Neuroprotection at a Retinal Synapse: A Novel Role for Starburst Amacrine Cells

Special Article - Retinal Diseases

J Ophthalmol & Vis Sci. 2017; 2(2): 1017.

Neuroprotection at a Retinal Synapse: A Novel Role for Starburst Amacrine Cells

Cindy L Linn*

Department of Biological Sciences, Western Michigan University, USA

*Corresponding author: Cindy L. Linn, Department of Biological Sciences, Western Michigan University, USA

Received: April 18, 2017; Accepted: April 20, 2017; Published: April 28, 2017


Neuroprotection refers to measures that prevent loss of neurons and/or function associated with age, trauma or disease [1]. The neurotransmitter, Acetylcholine (ACh), has been reported to be neuroprotective against excitotoxic cell death in the Central Nervous System (CNS) through activation of ionotropic nicotinic ACh receptors [2-6]. In particular, there is strong evidence that a7 nicotinic AChRs (nAChRs) are neuroprotective in Alzheimer’s disease by reducing β-amyloid induced toxicity [7], by attenuating cytotoxicity in Parkinson’s disease [8] and that a7 nAChRs play a role in the pathophysiology of schizophrenia [9-10].

In the retina, Retinal Ganglion Cells (RGCs) contain a7 nAChRs [11-13] and receive cholinergic input from a well-described population of Starburst Amacrine Cells (SAC) [14]. Amacrine Cells (ACs) are interneurons of the retina that make synapses with ganglion cells and bipolar cells in the Inner Plexiform Layer (IPL). There are an estimated 40 types of amacrine cells in the vertebrate retinabased on morphology, synapses and chemical messengers they contain [15]. Different types are classified by the width of their receptive fields, their stratification patterns, and by the type of neurotransmitter they release. Of these many types of amacrine cells, Starburst Amacrine Cells (SACs) receive synaptic input from cone bipolar cells [16-17] and are the only retinal neuron known to release acetylcholine [18]. Two known populations of starburst amacrine cells make synaptic connections in different layers of the Inner Plexiform Layer (IPL) onto RGCs [16].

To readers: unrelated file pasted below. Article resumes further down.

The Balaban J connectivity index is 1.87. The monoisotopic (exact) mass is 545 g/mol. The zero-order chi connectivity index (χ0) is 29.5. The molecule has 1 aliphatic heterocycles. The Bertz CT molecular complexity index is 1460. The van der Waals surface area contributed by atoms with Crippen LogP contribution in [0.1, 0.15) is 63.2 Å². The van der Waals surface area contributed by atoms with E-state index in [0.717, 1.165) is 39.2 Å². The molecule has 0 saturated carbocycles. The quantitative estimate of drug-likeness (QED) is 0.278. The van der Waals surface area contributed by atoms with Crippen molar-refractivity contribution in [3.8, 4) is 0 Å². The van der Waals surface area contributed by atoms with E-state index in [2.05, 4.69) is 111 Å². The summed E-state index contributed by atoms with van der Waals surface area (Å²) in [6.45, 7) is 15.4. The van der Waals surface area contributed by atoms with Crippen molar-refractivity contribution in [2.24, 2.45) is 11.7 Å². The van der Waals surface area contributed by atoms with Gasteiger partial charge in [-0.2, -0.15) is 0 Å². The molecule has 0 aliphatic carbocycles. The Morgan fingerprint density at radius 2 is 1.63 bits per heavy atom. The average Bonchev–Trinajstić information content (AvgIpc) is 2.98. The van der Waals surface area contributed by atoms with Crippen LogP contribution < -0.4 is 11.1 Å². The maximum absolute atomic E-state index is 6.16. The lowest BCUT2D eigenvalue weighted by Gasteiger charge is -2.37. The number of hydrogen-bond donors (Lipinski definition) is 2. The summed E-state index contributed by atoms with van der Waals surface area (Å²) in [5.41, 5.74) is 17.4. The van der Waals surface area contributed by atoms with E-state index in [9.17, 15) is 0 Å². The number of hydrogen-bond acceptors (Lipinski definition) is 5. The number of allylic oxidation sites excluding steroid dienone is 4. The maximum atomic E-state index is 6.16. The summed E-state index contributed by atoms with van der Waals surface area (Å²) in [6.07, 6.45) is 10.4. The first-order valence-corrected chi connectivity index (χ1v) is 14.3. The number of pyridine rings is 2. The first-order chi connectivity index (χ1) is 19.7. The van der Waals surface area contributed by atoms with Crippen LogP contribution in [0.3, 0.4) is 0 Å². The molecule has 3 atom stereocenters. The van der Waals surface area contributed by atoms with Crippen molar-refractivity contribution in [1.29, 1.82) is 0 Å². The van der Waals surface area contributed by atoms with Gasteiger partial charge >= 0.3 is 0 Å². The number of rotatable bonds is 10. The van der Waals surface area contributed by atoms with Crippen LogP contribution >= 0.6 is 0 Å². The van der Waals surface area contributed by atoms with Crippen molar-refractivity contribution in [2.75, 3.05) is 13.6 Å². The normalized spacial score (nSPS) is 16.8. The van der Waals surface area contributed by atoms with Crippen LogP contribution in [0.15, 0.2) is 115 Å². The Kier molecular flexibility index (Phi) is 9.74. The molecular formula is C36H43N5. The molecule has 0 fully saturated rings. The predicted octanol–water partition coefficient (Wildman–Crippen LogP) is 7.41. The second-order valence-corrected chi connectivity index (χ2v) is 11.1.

During early retinal development, SACs release ACh to induce retinal waves of activity [19-20]. Studies have demonstrated that SACs induce action potentials transiently during developmental stages before photoreceptor differentiation but cease to produce the same activity upon maturation [21]. Besides ACh, SACs also release inhibitory Gamma-Aminobutyric Acid (GABA) in the vertebrate retina onto a7 nAChRs of directionally selective RGCs (DSGCs) [22-26]. Electrophysiology studies from DSGCs in rabbit retina have established that both GABA and ACh have important roles in generating the receptive-field properties of DSGCs in adult retina. GABA receptor antagonists abolish the directional selectivity of spiking responses, whereas cholinergic antagonists reduce the spiking activity by half, but leave directional selectivity intact [27-30].

Results from our lab have demonstrated another potential role of ACh in the adult mammalian retina. In isolated cultured adult pig and rat RGCs, acetylcholine provided neuroprotection against glutamate-induced excitotoxicity through activation of a7 nAChRs [31-33]. ELISA results provided evidence that neuroprotection against glutamate-induced excitotoxicity was mediated through the PI3-Akt-Bcl-2 cell survival pathway after calcium influx through a7 nACh channels, while simultaneously inhibiting p38 MAP kinase that initiated apoptosis under excitotoxic conditions [34-35]. In addition, intravitreal injection or topical application of the selective a7 nAChR agonist, PNU-282987, in an in vivo adult rat model of glaucoma, prevented the loss of RGCs normally associated with an induced ocular hypertension model [36-37]. Neuroprotection of RGC survival was blocked if the a7 nAChR antagonist, MLA, was introduced before application of the a7 nAChR agonist [36]. Previous studies have demonstrated basal efflux of ACh in adult mammalian retina, which significantly increases in response to flashing stimulus [38]. Perhaps ACh released from SACs provides endogenous neuroprotection that becomes compromised under glaucoma-like conditions.

To support this scenario, an induced glaucoma rat model was used to demonstrate a correlation between the typical losses of RGCs associated with glaucoma and displaced SAC populations [39], whose cell bodies lie exclusively in the ganglion cell layer. The results of this study provided evidence that displaced starburst amacrine cell numbers, ACh content, and a7 nAChR expression from the retina all significantly decreased before loss of RGCs associated with the rat glaucoma model [39]. These results support the hypothesis that SACs mediate endogenous cholinergic neuroprotection for RGCs that is compromised in glaucoma conditions. This indicates a potentially novel role of ACh in the mature mammalian retina and could lead to future glaucoma treatments that use current IOP lowering regiments along with agents to enhance ACh’s neuroprotective effect in the retina.


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Citation: Cindy L Linn. Neuroprotection at a Retinal Synapse: A Novel Role for Starburst Amacrine Cells. J Ophthalmol & Vis Sci. 2017; 2(2): 1017.

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